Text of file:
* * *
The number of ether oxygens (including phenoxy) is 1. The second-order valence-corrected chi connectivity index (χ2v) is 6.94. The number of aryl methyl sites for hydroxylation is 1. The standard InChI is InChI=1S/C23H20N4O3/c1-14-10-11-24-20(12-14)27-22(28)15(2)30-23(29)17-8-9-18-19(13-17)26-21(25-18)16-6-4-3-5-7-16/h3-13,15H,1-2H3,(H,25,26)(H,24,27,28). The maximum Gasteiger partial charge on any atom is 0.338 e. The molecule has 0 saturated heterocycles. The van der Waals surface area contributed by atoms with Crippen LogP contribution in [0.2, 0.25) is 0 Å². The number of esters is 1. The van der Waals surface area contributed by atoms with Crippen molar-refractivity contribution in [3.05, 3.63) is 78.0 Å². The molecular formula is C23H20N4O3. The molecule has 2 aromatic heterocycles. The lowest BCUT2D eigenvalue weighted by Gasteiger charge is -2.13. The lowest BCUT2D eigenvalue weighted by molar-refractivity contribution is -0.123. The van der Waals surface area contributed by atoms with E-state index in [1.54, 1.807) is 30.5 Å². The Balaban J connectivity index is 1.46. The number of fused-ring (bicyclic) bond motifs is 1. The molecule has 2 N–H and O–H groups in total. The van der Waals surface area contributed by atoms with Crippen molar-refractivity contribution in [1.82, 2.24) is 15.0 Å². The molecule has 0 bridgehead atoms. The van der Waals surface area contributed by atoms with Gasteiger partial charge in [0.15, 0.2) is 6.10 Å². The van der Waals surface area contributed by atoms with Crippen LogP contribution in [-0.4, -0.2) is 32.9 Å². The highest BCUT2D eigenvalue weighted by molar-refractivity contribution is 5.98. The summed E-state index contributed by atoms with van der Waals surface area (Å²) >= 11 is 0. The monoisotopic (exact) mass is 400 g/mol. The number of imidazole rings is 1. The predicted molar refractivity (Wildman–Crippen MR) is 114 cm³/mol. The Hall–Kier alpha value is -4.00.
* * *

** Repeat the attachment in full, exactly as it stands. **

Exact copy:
The number of ether oxygens (including phenoxy) is 1. The second-order valence-corrected chi connectivity index (χ2v) is 6.94. The number of aryl methyl sites for hydroxylation is 1. The standard InChI is InChI=1S/C23H20N4O3/c1-14-10-11-24-20(12-14)27-22(28)15(2)30-23(29)17-8-9-18-19(13-17)26-21(25-18)16-6-4-3-5-7-16/h3-13,15H,1-2H3,(H,25,26)(H,24,27,28). The maximum Gasteiger partial charge on any atom is 0.338 e. The molecule has 0 saturated heterocycles. The van der Waals surface area contributed by atoms with Crippen LogP contribution in [0.2, 0.25) is 0 Å². The number of esters is 1. The van der Waals surface area contributed by atoms with Crippen molar-refractivity contribution in [3.05, 3.63) is 78.0 Å². The molecular formula is C23H20N4O3. The molecule has 2 aromatic heterocycles. The lowest BCUT2D eigenvalue weighted by Gasteiger charge is -2.13. The lowest BCUT2D eigenvalue weighted by molar-refractivity contribution is -0.123. The van der Waals surface area contributed by atoms with E-state index in [1.54, 1.807) is 30.5 Å². The Balaban J connectivity index is 1.46. The number of fused-ring (bicyclic) bond motifs is 1. The molecule has 2 N–H and O–H groups in total. The van der Waals surface area contributed by atoms with Crippen molar-refractivity contribution in [1.82, 2.24) is 15.0 Å². The molecule has 0 bridgehead atoms. The van der Waals surface area contributed by atoms with Gasteiger partial charge in [0.15, 0.2) is 6.10 Å². The van der Waals surface area contributed by atoms with Crippen LogP contribution in [-0.4, -0.2) is 32.9 Å². The highest BCUT2D eigenvalue weighted by molar-refractivity contribution is 5.98. The summed E-state index contributed by atoms with van der Waals surface area (Å²) >= 11 is 0. The monoisotopic (exact) mass is 400 g/mol. The number of imidazole rings is 1. The predicted molar refractivity (Wildman–Crippen MR) is 114 cm³/mol. The Hall–Kier alpha value is -4.00.